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(en) Britain, Organise! #65 - A brief look at the state of anarchism in 21st century Croatia. `bez boga, bez gospodara!'

Date Fri, 04 Nov 2005 15:34:38 +0200


On the 18th March 2005 in its capital city of Zagreb, Croatia held its
first anarchist bookfair as part of a series of travelling anarchist bookfairs
across the Balkans that strarted back in 2003 in Slovenia. Zagreb's bookfair went
off well, lasting several days with lots of groups from the region and all over Europe
attending and it's now set to become an annual event, happening every spring.
The anarchist movement in Croatia is small, amassing only a handful of groups
across the 57,000km2 of its political area and all of which seem to be acting
independently of each other; the forms of organisation are often very diverse. There
are groups `without adjectives' such as in Rijeka (Rijeka Anarchist Initiative, which
has in its ranks many different strains of thought ranging from primitivism to forms
of social anarchism); other individual
groups like in Umag; an infoshop in
Cakovec; there is an informal grouping
centred around the anarcho-marxist
magazine, `Thesis Eleven' and Food Not
Bombs projects in several cities. Affinity
groups, such as Anarcho-Feminist Action
and Anti-Fascist Action, are also active in
Zagreb. Not suprisingly, there exists a
situation similar to that of many countries
whereby anarchists in Croatia have very
little social influence outside their own
circles. There is, for example, less input
from anarchists into workers' struggles
than in the UK, but this can be mainly put
down to the seemingly dominant lifestylist
element in Croatian anarchism. There are
occasional attempts to co-ordinate
activities on a national level but these
usually end in failure. The basic problem of
the anarchist movement in Croatia is that it
has its roots in punk culture; there are
individualist, anti-organisational views
among many of these groups and they are
not influenced by, or even introduced to,
classical anarchist thought (from theorists
like Kropotkin, Bakunin, Malatesta et al)
simply because there is very little
translated literature available; the
importance of a permenent libertarian
organisation is not fully understood or
appreciated.
Mid-way along the countries Adriatic coast
lies the port city of Zadar and home of the
Anarho Sindikalisticka Konfederacija (or
Anarcho-Syndicalist Confederation - the
ASK), an organisation that aims to build
itself along the the lines of the `traditional'
social anarchist movement, inspired in part
by the ideas of libertarian marxism (council
communism, humanist-marxism etc.). It is
possibly the only class-oriented
organisation in the country and the only
one that aims to found itself on a national
level. It is at the moment a very young
propaganda group seeking to provide
people with libertarian literature and
establish contacts to build the national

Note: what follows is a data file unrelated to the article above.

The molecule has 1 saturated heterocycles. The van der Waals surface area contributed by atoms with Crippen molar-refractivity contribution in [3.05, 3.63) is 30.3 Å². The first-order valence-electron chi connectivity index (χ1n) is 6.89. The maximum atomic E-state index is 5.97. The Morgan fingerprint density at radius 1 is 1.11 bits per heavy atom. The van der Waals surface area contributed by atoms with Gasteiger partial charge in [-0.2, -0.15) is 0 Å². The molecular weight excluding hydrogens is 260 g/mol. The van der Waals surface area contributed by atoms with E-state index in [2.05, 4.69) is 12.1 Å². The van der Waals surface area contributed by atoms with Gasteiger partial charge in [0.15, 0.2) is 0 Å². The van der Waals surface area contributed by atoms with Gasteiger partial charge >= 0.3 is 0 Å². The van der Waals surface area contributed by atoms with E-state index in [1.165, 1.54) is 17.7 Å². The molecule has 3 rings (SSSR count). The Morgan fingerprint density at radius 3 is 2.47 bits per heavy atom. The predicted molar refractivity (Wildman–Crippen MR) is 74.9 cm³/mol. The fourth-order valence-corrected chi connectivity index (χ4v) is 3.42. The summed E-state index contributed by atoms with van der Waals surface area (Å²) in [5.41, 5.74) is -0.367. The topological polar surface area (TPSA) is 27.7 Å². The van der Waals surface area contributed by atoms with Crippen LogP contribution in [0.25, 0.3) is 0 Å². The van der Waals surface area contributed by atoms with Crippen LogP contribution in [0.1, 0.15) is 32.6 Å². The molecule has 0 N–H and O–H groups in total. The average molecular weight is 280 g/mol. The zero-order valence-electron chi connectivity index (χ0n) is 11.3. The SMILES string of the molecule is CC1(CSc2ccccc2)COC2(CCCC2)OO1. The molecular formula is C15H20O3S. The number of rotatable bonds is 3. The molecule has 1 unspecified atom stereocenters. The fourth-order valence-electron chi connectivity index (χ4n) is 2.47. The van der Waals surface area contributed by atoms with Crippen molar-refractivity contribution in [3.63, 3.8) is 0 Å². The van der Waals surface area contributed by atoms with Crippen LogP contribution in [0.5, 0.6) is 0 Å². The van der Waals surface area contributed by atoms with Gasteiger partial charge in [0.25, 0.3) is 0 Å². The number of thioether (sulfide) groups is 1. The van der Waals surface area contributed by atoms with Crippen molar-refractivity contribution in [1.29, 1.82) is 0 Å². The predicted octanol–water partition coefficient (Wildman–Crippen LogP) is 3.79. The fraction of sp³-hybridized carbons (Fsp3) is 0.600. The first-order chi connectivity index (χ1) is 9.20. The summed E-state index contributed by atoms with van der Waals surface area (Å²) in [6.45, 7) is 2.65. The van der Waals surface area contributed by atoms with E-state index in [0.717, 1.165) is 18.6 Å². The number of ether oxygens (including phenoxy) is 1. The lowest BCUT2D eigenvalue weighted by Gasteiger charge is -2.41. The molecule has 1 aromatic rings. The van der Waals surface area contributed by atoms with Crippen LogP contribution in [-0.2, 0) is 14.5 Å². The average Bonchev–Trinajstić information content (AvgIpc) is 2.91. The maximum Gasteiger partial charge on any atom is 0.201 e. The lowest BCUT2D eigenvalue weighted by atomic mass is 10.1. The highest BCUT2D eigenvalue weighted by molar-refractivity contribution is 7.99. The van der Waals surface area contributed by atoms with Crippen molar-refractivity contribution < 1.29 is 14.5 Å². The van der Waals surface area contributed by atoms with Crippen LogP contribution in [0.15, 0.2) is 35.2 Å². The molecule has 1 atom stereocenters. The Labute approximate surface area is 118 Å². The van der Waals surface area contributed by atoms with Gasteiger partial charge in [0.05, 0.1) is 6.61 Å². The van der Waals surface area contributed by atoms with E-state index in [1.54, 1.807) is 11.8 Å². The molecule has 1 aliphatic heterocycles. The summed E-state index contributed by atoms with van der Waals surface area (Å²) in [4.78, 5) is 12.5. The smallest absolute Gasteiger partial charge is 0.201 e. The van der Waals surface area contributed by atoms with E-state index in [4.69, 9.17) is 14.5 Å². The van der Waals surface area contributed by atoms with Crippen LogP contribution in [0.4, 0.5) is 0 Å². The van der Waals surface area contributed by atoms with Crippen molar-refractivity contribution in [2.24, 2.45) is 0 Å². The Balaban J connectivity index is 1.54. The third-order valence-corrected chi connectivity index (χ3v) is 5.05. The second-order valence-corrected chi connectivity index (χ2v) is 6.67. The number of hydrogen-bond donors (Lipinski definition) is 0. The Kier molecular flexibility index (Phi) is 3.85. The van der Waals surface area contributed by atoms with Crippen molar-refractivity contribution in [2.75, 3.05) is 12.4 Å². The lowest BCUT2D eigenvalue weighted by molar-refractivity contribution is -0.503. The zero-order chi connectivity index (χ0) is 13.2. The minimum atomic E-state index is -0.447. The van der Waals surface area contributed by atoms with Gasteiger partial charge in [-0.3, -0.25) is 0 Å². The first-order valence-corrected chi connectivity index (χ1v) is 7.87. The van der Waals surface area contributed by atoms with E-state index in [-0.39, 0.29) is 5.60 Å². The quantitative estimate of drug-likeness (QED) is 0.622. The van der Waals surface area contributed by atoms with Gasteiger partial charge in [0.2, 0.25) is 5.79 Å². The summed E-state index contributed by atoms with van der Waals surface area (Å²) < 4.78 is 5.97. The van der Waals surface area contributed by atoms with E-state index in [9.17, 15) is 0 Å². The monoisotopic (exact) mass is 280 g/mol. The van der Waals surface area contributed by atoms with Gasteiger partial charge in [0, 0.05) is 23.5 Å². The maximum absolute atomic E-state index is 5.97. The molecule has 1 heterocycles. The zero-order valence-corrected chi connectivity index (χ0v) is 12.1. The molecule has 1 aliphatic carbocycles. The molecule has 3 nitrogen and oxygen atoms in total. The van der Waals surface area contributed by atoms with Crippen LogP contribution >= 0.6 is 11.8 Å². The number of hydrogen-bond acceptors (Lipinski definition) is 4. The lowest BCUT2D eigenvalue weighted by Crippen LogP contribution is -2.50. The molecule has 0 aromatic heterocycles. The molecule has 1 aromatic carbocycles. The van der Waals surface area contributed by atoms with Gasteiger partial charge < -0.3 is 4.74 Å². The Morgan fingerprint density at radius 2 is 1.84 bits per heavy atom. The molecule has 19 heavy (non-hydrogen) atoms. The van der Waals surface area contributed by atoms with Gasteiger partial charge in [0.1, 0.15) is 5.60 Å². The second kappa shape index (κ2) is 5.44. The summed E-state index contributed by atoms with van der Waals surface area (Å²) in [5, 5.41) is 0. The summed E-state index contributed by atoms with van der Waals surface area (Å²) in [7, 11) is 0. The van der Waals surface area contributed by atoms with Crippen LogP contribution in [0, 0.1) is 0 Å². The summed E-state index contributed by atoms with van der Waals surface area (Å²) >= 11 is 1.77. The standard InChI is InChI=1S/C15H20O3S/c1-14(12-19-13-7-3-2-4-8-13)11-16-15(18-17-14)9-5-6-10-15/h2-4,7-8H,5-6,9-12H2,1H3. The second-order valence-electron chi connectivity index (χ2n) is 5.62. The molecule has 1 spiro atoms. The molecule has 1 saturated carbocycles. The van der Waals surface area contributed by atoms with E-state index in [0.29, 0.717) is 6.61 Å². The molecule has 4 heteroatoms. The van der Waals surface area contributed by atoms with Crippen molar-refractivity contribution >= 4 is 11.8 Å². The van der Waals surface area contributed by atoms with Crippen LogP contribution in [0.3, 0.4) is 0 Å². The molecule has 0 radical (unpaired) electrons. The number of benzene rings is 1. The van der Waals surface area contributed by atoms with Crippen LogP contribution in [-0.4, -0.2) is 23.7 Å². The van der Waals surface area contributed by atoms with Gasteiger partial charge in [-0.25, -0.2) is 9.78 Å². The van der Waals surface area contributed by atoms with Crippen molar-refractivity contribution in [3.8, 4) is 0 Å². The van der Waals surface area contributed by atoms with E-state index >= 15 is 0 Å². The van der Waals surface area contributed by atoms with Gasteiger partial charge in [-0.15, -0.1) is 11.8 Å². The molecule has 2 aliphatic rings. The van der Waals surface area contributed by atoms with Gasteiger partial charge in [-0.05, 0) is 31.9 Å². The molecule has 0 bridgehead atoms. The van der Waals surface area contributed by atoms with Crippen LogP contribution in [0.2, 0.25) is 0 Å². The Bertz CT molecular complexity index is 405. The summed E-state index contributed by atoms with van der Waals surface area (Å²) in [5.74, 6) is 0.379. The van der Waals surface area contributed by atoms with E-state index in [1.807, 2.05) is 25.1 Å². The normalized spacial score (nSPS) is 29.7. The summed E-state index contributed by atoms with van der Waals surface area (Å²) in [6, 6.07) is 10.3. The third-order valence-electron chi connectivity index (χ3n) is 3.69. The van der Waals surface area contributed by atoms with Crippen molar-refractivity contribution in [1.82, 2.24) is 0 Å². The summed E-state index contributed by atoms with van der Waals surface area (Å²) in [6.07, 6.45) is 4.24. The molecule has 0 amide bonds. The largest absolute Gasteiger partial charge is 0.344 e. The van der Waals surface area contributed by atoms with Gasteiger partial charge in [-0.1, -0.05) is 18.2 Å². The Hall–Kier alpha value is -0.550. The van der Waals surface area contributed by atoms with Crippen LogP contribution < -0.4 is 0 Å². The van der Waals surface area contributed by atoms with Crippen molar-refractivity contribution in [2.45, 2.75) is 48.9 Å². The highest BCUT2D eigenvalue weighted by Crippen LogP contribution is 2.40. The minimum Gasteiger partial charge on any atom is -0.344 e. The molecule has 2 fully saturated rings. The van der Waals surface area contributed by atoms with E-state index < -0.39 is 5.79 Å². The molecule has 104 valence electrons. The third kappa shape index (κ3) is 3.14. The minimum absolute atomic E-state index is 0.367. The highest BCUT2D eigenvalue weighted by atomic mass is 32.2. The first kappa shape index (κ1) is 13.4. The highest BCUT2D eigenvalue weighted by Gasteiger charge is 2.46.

organisation.
The movement in Croatia is currently at a
low point, indeed it could never really
claim to be at a high, although until very
recently slogans like `No Gods, No
masters' could be seen graffitied over the
main squares in Zagreb and a movement
did start to develop after the fall of the old
Yugoslavia.
I
n the Dalmatia region, the anarchist
movement was heavily
influenced by Italian anarchism (not
surprising as some of the Dalmatian cities
were a part of the Italian state). Around the
beginning of the 20th Century the
movement here came under the influence
of the Germinal anarchist communist group
in Trieste, Italy. The centres of activity
were Zadar and Split with some numbers
of militants who were distributing
Germinal newspapers among working class
circles and also trying to organise workers
there. They supported the Germinal tactic
of direct action on a local level. At this
point, Germinal was distributing its papers
in a large number in these areas, bigger
then some social-democratic parties.
Unfortunately, the movement didn't last
long.
There were also those people who were
influenced by the Propaganda by the Deed
idea. In Istria, anarchists were involved in a
failed assassination attempt on Mussolini,
who was giving a speech in Pula in
September 1920. The anarchists and their
socialist comrades planned to smuggle a
bomb wrapped in newspapers into the
theatre where the Italian fascist leader was
speaking. However, the plan was never
pulled off as a few of the older socialists
who were known to the local police
decided they would be caught before they
could make an attempt on Mussolini's life.
Two days after the speech, Pula was
overwhelmed with terror between right-
wing and left-wing groups. After an
investigation into the group of anarchists
and socialists, the police discovered the
bomb and other weapons. They were
arrested.
There has even been talk of an anarchist
partisan militia in Istria during World War
Two, but at the time of writing no other
information is available.
The ASK in Zadar are asking for
international anarchist organisations to
spread their influence over the Croatian
area of the world. They would particularly
appreciate Croatian translations of
anarchist communist literature and support
for the publishing of anarchist material in
the Croatian language generally.

Contact: Anarho Sindikalisticka
Konfederacija, Croatia via
www.solidarnost.mahost.org
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